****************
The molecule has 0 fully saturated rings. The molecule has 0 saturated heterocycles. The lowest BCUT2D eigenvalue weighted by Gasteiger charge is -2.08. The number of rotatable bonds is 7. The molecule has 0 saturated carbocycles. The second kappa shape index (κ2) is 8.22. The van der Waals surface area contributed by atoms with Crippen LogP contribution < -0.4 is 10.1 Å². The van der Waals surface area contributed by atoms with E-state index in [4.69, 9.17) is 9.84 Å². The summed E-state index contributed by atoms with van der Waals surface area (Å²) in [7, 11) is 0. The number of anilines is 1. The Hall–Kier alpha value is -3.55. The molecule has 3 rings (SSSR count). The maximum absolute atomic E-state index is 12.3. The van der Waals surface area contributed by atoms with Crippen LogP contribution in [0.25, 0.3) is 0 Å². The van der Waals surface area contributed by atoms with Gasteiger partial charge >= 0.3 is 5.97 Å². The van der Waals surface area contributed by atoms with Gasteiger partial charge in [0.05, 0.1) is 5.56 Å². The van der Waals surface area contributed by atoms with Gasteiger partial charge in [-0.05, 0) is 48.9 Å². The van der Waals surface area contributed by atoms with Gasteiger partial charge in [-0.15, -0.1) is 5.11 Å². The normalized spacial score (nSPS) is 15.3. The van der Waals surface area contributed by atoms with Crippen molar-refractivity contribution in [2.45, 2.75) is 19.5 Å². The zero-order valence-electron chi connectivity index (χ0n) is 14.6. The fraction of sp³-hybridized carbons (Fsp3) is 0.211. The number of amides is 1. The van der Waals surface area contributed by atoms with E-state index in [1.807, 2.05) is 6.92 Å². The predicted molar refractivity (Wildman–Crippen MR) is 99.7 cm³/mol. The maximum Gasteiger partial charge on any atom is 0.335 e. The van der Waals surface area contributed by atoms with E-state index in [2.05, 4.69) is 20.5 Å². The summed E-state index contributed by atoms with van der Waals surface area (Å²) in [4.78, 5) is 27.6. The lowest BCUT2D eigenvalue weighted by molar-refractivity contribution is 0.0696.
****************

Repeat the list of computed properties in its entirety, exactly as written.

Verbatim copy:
The molecule has 0 fully saturated rings. The molecule has 0 saturated heterocycles. The lowest BCUT2D eigenvalue weighted by Gasteiger charge is -2.08. The number of rotatable bonds is 7. The molecule has 0 saturated carbocycles. The second kappa shape index (κ2) is 8.22. The van der Waals surface area contributed by atoms with Crippen LogP contribution < -0.4 is 10.1 Å². The van der Waals surface area contributed by atoms with E-state index in [4.69, 9.17) is 9.84 Å². The summed E-state index contributed by atoms with van der Waals surface area (Å²) in [7, 11) is 0. The number of anilines is 1. The Hall–Kier alpha value is -3.55. The molecule has 3 rings (SSSR count). The maximum absolute atomic E-state index is 12.3. The van der Waals surface area contributed by atoms with Crippen LogP contribution in [0.25, 0.3) is 0 Å². The van der Waals surface area contributed by atoms with Gasteiger partial charge >= 0.3 is 5.97 Å². The van der Waals surface area contributed by atoms with Gasteiger partial charge in [0.05, 0.1) is 5.56 Å². The van der Waals surface area contributed by atoms with Gasteiger partial charge in [-0.05, 0) is 48.9 Å². The van der Waals surface area contributed by atoms with Gasteiger partial charge in [-0.15, -0.1) is 5.11 Å². The normalized spacial score (nSPS) is 15.3. The van der Waals surface area contributed by atoms with Crippen molar-refractivity contribution in [2.45, 2.75) is 19.5 Å². The zero-order valence-electron chi connectivity index (χ0n) is 14.6. The fraction of sp³-hybridized carbons (Fsp3) is 0.211. The number of amides is 1. The van der Waals surface area contributed by atoms with E-state index in [1.807, 2.05) is 6.92 Å². The predicted molar refractivity (Wildman–Crippen MR) is 99.7 cm³/mol. The maximum Gasteiger partial charge on any atom is 0.335 e. The van der Waals surface area contributed by atoms with E-state index in [2.05, 4.69) is 20.5 Å². The summed E-state index contributed by atoms with van der Waals surface area (Å²) in [4.78, 5) is 27.6. The lowest BCUT2D eigenvalue weighted by molar-refractivity contribution is 0.0696.